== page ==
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The Cake Is A Lie, Part 7

, , , | Right | April 2, 2019

(I’m behind the service desk when a woman with a full-size sheet cake comes up to me. I recognize some of the people she is with as known scammers we have been desperately trying to ban, and I figure I’m in for some bulls***, but she takes it to the next level.)

Customer: “Hi. So, I was hoping I could get an exchange for this cake.”

Me: “An exchange for what? Another cake or…?”

(I know full well she hasn’t bought it yet, and it’s the only thing in her cart, so I am not sure what to make of her request.)

Customer: “An exchange for this cake. I bought one here Friday afternoon for my son’s birthday and it was awful. It was dry and tasted bad and it ruined his party.”

Me: “Do you have the old cake?”

Customer: “Of course not. We didn’t know it was bad until after we cut it, so we just threw it away. And I don’t have my receipt, either. I threw it away because I didn’t think I’d need it.”

(I also know full well she says she doesn’t have the receipt for two reasons: we didn’t sell a single cake all Friday afternoon, or all day for that matter, and the deli clerk just said ten minutes ago that someone by the woman’s description shoved a bunch of cake decorating items in her purse. I’m not allowed to accuse her of theft, and could only say something if I saw the items in her bag, which is something I have caught a couple of her present friends out on before.)

Me: “Then there’s nothing I can do. To do an exchange, I need the item you’re returning. If it were something small like a bottle of soda I could make an exception, but I’d still need the receipt either way.”

Customer: “But your cake ruined my son’s party. He couldn’t even eat his own cake.”

Me: “Well, I’m sorry if the cake was stale, but I still need it to do an exchange. Otherwise, there’s nothing I can do.”

Customer: “It wasn’t just stale. I found a long brown hair in the frosting when I opened it. I had to special order it because of my son’s allergies — he’s severely allergic to strawberries — but there were still strawberries on it, too!”

(Her lie is now so large, it’s doomed to collapse, for several reasons. First, our sheet cakes do not come with strawberries, ever. Second, we don’t do cakes with filling; if our strawberry shortcake jam stuff did get put on her cake by mistake, it would be in a big obvious glob on top. Third, the one and only girl in our store who does the custom cake orders has brightly-dyed, neon hair. Lastly, the cake she has is definitely not a special order, and if that cake is suitable, there was no need to special order to start with. I’m so stunned by the sheer ridiculousness of her lie, I say the first thing that comes to mind.)

Me: “No, it didn’t.”

(This response obviously annoys her, and she immediately goes from pleasant to borderline aggressive. It’s my fault and I know it, but I figure I’m already down the rabbit hole and just go with it.)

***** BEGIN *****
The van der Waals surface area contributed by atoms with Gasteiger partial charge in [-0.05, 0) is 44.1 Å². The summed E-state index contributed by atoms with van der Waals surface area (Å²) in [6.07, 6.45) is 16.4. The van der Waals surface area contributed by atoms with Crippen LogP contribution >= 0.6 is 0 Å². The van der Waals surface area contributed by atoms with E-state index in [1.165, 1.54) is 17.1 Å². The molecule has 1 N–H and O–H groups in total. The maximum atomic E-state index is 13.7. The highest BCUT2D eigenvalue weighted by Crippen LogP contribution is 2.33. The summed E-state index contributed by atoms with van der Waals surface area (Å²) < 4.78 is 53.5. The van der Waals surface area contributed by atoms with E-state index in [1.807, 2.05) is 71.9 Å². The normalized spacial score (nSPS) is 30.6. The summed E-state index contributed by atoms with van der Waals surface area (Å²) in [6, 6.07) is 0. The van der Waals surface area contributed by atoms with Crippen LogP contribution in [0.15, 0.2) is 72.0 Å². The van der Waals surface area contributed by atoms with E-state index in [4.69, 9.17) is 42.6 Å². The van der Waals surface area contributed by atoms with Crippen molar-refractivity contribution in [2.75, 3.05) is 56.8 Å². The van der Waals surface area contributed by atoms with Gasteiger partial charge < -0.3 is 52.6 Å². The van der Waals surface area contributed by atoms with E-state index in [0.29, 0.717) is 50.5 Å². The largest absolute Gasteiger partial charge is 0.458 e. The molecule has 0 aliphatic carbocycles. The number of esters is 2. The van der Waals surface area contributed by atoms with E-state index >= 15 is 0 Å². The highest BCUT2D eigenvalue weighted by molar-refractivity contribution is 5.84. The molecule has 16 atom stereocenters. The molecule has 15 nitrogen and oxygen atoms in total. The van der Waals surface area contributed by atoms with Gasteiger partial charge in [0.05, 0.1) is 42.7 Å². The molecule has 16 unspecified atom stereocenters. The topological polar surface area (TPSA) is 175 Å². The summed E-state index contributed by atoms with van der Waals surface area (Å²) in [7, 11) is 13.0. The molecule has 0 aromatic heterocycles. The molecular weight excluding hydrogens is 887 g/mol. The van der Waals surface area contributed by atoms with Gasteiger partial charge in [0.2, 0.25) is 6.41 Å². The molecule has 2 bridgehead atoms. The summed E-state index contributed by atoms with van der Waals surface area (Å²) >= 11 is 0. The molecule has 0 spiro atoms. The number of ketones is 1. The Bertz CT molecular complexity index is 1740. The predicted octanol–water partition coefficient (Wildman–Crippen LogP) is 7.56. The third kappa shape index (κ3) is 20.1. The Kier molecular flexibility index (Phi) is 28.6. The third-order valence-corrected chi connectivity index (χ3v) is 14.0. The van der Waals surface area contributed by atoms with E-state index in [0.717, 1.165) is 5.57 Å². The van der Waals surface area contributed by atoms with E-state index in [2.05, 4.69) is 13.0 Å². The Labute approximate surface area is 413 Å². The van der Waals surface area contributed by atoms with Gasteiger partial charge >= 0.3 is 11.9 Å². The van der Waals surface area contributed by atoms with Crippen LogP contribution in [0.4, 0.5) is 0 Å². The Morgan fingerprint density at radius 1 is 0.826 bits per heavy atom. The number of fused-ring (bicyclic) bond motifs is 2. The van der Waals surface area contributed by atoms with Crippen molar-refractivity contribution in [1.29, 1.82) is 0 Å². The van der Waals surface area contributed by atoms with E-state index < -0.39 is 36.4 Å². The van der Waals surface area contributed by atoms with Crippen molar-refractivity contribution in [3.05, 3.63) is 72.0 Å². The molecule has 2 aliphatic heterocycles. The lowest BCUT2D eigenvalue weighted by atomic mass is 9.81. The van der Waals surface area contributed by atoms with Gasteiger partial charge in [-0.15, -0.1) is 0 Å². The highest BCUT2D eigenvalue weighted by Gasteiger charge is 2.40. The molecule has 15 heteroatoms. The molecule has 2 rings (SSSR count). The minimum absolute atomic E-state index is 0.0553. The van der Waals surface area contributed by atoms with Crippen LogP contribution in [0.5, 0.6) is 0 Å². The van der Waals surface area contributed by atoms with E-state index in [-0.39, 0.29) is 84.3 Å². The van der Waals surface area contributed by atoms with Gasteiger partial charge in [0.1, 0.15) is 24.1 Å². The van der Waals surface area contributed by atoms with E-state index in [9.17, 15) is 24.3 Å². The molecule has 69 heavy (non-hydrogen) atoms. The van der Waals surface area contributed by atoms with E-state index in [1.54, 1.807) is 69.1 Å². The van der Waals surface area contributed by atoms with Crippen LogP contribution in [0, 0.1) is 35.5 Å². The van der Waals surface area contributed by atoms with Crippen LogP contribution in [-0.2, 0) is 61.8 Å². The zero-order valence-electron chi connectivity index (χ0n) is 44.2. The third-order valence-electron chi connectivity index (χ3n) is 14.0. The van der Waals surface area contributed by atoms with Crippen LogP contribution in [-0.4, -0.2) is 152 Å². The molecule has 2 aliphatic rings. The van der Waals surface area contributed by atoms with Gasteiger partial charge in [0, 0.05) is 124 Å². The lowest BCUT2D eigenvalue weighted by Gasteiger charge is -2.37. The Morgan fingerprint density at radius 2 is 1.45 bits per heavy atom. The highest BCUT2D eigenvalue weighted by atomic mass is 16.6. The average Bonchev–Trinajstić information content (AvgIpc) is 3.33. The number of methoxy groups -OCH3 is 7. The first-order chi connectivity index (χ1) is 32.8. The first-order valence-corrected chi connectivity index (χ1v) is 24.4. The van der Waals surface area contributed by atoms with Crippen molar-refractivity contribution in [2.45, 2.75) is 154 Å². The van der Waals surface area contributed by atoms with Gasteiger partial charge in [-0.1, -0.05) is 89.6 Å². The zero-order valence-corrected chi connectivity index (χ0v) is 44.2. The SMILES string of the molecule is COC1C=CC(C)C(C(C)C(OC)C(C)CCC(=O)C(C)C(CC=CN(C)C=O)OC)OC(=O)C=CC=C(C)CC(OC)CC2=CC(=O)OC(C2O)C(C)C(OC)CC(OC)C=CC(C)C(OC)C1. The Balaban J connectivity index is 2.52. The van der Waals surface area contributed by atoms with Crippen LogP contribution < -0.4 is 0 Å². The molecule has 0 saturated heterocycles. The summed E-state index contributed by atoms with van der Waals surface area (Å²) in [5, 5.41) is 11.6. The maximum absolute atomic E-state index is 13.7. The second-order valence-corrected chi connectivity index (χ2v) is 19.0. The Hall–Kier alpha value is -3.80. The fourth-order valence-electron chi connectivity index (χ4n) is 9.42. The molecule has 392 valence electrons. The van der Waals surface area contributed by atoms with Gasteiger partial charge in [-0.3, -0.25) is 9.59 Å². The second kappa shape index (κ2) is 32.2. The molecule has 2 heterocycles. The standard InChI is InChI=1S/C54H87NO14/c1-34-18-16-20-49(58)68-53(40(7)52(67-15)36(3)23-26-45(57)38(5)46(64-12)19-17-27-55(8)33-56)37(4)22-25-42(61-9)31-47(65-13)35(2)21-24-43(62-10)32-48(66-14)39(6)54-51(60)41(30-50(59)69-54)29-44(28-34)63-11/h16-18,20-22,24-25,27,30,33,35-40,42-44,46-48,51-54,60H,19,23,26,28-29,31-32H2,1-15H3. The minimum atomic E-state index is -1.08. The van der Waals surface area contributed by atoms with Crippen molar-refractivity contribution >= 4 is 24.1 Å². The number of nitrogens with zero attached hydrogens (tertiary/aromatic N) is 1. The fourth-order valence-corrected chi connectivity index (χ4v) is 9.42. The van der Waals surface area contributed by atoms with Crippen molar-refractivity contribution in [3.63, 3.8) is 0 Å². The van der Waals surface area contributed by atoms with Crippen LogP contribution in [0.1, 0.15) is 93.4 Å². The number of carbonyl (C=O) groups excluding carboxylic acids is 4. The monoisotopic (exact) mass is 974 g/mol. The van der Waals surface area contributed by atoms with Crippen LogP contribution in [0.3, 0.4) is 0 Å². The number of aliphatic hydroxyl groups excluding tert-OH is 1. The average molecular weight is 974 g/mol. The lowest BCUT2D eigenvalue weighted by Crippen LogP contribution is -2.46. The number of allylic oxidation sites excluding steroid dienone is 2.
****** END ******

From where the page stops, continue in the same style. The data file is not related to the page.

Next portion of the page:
Customer: “Excuse me? What did you just say?”

Me: “There’s no way you got a sheet cake with strawberries on it. They won’t do that even for special orders; the strawberry spread only goes on our small, round cakes. I’m not going to give you a full-size sheet cake worth three times the size of a four-person round cake on an exchange, especially without the original cake.”

(She raged for a minute, then asked for my manager, who had been watching on camera in the room behind me. I explained exactly what had happened, including my runaway mouth, and she went out to talk to the customer. They were at the other end of the desk while I helped some actual customers. They were quiet and polite, until I happened to glance over; the woman was immediately at three times the volume, raging about how rude I was and how I’d just rolled my eyes at her. I actually did roll my eyes when I turned away, which made my current customer laugh, which sent her into a whole new fit. It took about ten more minutes before she left, sans cake, though my manager says she suspects she did steal the cake decorating items, but hadn’t found a clear shot yet. My manager and I laughed it off, and she told me the story got even worse after I walked away. Apparently, the woman insisted her son has cancer; she couldn’t be bothered to decide on what kind, though, since it kept changing. She did incorporate my information about the cakes into it, though, and tried to say the cake was too small for the kids that showed up, and caused another inconvenience. The worst part is, though, it still got worse. My manager got off and a new one came in an hour later, but I work evenings — early afternoon through to close — and I was there the rest of the day behind the desk. She came in two more times that day. The first time she came back, she saw me and abandoned the cart with the same cake feigning a phone call. Two hours later, she saw no one at the desk and tried to tell my cashier the customer service person okayed the cake already. I stepped out of the back office when my cashier called, and miraculously, she decided she didn’t want the cake. She tried it again the next day when I was off, but the same manager from before was in, and had already gotten approval to ban her, between the attempted scam and the theft.)

The Cake Is A Lie, Part 6
The Cake Is A Lie, Part 5
The Cake Is A Lie, Part 4

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